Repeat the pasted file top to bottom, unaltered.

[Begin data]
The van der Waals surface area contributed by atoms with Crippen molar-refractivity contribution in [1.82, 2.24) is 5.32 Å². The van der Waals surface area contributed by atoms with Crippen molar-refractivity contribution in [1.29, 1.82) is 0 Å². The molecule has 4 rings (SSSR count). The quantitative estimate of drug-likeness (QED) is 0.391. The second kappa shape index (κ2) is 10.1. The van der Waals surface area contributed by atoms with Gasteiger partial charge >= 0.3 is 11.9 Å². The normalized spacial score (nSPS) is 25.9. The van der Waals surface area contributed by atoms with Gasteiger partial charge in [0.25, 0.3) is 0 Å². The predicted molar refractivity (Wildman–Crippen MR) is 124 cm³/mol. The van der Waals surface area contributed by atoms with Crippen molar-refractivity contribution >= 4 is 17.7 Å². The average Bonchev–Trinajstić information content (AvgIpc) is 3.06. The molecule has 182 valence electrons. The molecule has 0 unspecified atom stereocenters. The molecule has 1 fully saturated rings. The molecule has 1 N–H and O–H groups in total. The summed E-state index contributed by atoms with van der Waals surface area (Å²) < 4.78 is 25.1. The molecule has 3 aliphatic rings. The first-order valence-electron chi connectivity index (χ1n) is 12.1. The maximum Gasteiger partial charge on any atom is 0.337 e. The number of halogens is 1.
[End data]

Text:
The van der Waals surface area contributed by atoms with Crippen molar-refractivity contribution in [1.82, 2.24) is 5.32 Å². The van der Waals surface area contributed by atoms with Crippen molar-refractivity contribution in [1.29, 1.82) is 0 Å². The molecule has 4 rings (SSSR count). The quantitative estimate of drug-likeness (QED) is 0.391. The second kappa shape index (κ2) is 10.1. The van der Waals surface area contributed by atoms with Gasteiger partial charge >= 0.3 is 11.9 Å². The normalized spacial score (nSPS) is 25.9. The van der Waals surface area contributed by atoms with Gasteiger partial charge in [0.25, 0.3) is 0 Å². The predicted molar refractivity (Wildman–Crippen MR) is 124 cm³/mol. The van der Waals surface area contributed by atoms with Crippen molar-refractivity contribution >= 4 is 17.7 Å². The average Bonchev–Trinajstić information content (AvgIpc) is 3.06. The molecule has 182 valence electrons. The molecule has 0 unspecified atom stereocenters. The molecule has 1 fully saturated rings. The molecule has 1 N–H and O–H groups in total. The summed E-state index contributed by atoms with van der Waals surface area (Å²) < 4.78 is 25.1. The molecule has 3 aliphatic rings. The first-order valence-electron chi connectivity index (χ1n) is 12.1. The maximum Gasteiger partial charge on any atom is 0.337 e. The number of halogens is 1.